SAN ANTONIO — The first time I saw Patty Mills was in the summer of 2008. We were in Shanghai and his Australian national team was playing a pre-Olympic exhibition against Team USA, a roster that included LeBron James, Dwyane Wade and Chris Bosh.
That summer together had an impact on the Big Three eventually getting together with the Miami Heat. It’s a big reason why they’re here in San Antonio for The Finals, trying to win their third straight championship. It’s also a reason why Mills and the Spurs are here too.
Playing without Andrew Bogut in that exhibition game, the Boomers spread the floor and allowed an unknown point guard, who had just completed his freshman season at St. Mary’s College in California, to go to work. Mills proceeded to dart through the U.S. defense, causing problems for some of the best players in the world. Against the likes of Jason Kidd, Chris Paul and Deron Williams, this 19-year old was making a name for himself. The U.S. won the game, but it was its toughest test of a five-game exhibition slate. A couple weeks later, the two teams met again in the Olympic quarterfinals and Mills scored 20 points in just 28 minutes.
The U.S. men eliminated Australia in those quarterfinals, but the two countries met again in the women’s gold medal game, and both mens teams were there for support. The U.S. men, about 15 hours from playing their own gold medal game against Spain, were all business. The Australian men … not so much. To show his support, Mills was wearing an Australian women’s uniform. They’ve since changed to a more standard tank-and-shorts combo, but back then, the Opals wore a form-fitting, spandex, one-piece outfit. So it was … interesting … to see it worn by a guy.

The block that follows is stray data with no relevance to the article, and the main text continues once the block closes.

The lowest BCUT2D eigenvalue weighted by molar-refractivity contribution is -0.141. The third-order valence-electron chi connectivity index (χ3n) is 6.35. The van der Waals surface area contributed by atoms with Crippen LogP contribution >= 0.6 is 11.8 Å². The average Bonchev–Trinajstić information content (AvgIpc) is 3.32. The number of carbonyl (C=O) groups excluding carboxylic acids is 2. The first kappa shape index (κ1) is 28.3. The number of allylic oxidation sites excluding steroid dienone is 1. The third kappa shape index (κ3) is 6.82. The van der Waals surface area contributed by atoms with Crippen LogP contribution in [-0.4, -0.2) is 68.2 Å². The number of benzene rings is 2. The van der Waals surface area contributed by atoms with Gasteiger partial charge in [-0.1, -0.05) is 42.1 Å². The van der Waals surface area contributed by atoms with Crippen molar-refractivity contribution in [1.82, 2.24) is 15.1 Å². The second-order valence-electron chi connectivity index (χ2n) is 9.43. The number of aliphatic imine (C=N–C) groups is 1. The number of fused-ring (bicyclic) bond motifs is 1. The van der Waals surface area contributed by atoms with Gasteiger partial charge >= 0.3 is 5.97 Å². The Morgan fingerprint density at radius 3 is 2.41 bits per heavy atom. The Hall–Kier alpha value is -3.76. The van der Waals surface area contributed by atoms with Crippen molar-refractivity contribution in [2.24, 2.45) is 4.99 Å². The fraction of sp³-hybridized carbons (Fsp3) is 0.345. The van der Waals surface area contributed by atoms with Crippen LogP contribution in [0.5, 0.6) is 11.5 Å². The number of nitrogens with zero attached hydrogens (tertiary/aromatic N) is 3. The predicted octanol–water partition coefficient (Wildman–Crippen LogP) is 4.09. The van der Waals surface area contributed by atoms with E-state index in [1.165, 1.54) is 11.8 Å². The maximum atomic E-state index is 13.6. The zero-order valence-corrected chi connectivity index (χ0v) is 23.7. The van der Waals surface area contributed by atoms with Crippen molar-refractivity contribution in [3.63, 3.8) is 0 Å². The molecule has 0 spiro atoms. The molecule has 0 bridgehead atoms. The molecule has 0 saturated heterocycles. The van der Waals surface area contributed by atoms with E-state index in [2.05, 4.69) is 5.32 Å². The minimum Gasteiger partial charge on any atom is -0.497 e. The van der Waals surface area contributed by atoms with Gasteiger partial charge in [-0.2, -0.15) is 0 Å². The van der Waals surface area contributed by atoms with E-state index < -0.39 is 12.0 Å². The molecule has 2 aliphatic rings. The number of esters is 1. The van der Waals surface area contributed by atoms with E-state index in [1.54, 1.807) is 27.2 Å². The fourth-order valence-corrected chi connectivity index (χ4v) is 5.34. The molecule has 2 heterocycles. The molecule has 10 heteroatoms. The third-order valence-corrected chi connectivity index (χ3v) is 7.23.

Less than a year later, Mills was selected with the 55th pick in the 2009 Draft by the Portland Trail Blazers. And here he is now, ready to make an impact on The Finals.
Mills played a total of 31 minutes in last year’s postseason. The only Finals games he played in were Games 2 and 3, both blowouts. This year, he’ll have a much larger role, especially if Tony Parker isn’t 100 percent.
It was after last year’s Finals that Mills realized what he needed to do to get that larger role.
“First and foremost,” Mills said Wednesday, “I had to earn the trust [of the Spurs’ coaches] and earn the right to play. For me, it started with my fitness. My strength is my speed and my quickness. And I thought that if I could get in the best shape of my life, without even talking about any basketball skills yet, everything would kind of fall into place.
“So I went right back to basics, and it was almost like a lifestyle change. I was really strict about what I did in the kitchen, in the gym, and in the weight room. And it really changed a lot of things. From then, I worked back up to eventually getting back on the basketball court and specific stuff there.”
With the Spurs’ second unit, Mills shares ball-handling responsibilities with Manu Ginobili, but he’s still a big factor that the Heat have to worry about. Along with that quickness comes a much-improved jumper. He’s a ball-handler that can pull up at any time and make you pay for going under a screen. And if he catches fire, he can change a game.
Mills is one of the reasons the Spurs are a better team than they were a year ago. He went from towel-waiver to impact player.
”We wouldn’t be here without him,” Spurs coach Gregg Popovich said. “He was great off the bench for us this year and always gave us a good jolt of energy in several different ways.”
The Spurs wouldn’t be here without him and Mills wouldn’t be here without those two games against the U.S. in 2008. Had he not shown that he can hang with the best, he may have gone undrafted, and he may not have realized that his dream was a legitimate possibility.
“It was a massive learning experience for me,” Mills said Wednesday, “To get that experience at such a young age, it really enlightened me on how hard I needed to work to get there.
“It gave me the realization of ‘Hey, I think I can compete with them and I think I can play in the NBA. I just need to keep at it and keep working.’ That game gave me the self-belief that I can play in the NBA.”